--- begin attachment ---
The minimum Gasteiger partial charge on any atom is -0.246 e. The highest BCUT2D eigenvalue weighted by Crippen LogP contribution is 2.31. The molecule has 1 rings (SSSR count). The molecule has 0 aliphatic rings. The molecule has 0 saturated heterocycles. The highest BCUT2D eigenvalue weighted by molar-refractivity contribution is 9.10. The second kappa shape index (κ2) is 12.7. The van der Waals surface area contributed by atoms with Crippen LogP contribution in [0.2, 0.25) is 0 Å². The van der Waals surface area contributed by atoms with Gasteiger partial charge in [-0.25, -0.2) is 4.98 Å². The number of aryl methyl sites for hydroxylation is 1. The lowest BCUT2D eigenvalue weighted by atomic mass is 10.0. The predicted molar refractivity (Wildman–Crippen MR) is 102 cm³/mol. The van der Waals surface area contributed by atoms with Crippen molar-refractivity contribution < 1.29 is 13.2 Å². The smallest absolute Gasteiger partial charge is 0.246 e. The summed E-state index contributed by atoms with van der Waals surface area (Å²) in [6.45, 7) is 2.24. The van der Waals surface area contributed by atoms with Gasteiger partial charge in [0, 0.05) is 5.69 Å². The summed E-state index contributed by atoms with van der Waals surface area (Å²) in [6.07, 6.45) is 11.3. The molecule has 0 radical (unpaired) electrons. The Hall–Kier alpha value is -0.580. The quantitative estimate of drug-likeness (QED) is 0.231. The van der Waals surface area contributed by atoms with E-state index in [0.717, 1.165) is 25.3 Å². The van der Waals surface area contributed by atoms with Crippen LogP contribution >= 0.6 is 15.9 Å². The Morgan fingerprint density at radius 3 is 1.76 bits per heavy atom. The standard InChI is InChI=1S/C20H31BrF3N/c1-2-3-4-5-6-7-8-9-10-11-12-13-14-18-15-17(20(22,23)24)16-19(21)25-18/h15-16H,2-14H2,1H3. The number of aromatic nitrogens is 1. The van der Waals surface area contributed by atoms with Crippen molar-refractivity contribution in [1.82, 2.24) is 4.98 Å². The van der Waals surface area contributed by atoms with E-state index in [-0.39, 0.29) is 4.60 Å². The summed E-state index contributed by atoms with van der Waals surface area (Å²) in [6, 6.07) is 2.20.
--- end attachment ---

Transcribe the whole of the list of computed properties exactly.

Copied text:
The minimum Gasteiger partial charge on any atom is -0.246 e. The highest BCUT2D eigenvalue weighted by Crippen LogP contribution is 2.31. The molecule has 1 rings (SSSR count). The molecule has 0 aliphatic rings. The molecule has 0 saturated heterocycles. The highest BCUT2D eigenvalue weighted by molar-refractivity contribution is 9.10. The second kappa shape index (κ2) is 12.7. The van der Waals surface area contributed by atoms with Crippen LogP contribution in [0.2, 0.25) is 0 Å². The van der Waals surface area contributed by atoms with Gasteiger partial charge in [-0.25, -0.2) is 4.98 Å². The number of aryl methyl sites for hydroxylation is 1. The lowest BCUT2D eigenvalue weighted by atomic mass is 10.0. The predicted molar refractivity (Wildman–Crippen MR) is 102 cm³/mol. The van der Waals surface area contributed by atoms with Crippen molar-refractivity contribution < 1.29 is 13.2 Å². The smallest absolute Gasteiger partial charge is 0.246 e. The summed E-state index contributed by atoms with van der Waals surface area (Å²) in [6.45, 7) is 2.24. The van der Waals surface area contributed by atoms with Gasteiger partial charge in [0, 0.05) is 5.69 Å². The summed E-state index contributed by atoms with van der Waals surface area (Å²) in [6.07, 6.45) is 11.3. The molecule has 0 radical (unpaired) electrons. The Hall–Kier alpha value is -0.580. The quantitative estimate of drug-likeness (QED) is 0.231. The van der Waals surface area contributed by atoms with E-state index in [0.717, 1.165) is 25.3 Å². The van der Waals surface area contributed by atoms with Crippen LogP contribution >= 0.6 is 15.9 Å². The Morgan fingerprint density at radius 3 is 1.76 bits per heavy atom. The standard InChI is InChI=1S/C20H31BrF3N/c1-2-3-4-5-6-7-8-9-10-11-12-13-14-18-15-17(20(22,23)24)16-19(21)25-18/h15-16H,2-14H2,1H3. The number of aromatic nitrogens is 1. The van der Waals surface area contributed by atoms with Crippen molar-refractivity contribution in [1.82, 2.24) is 4.98 Å². The van der Waals surface area contributed by atoms with E-state index in [-0.39, 0.29) is 4.60 Å². The summed E-state index contributed by atoms with van der Waals surface area (Å²) in [6, 6.07) is 2.20.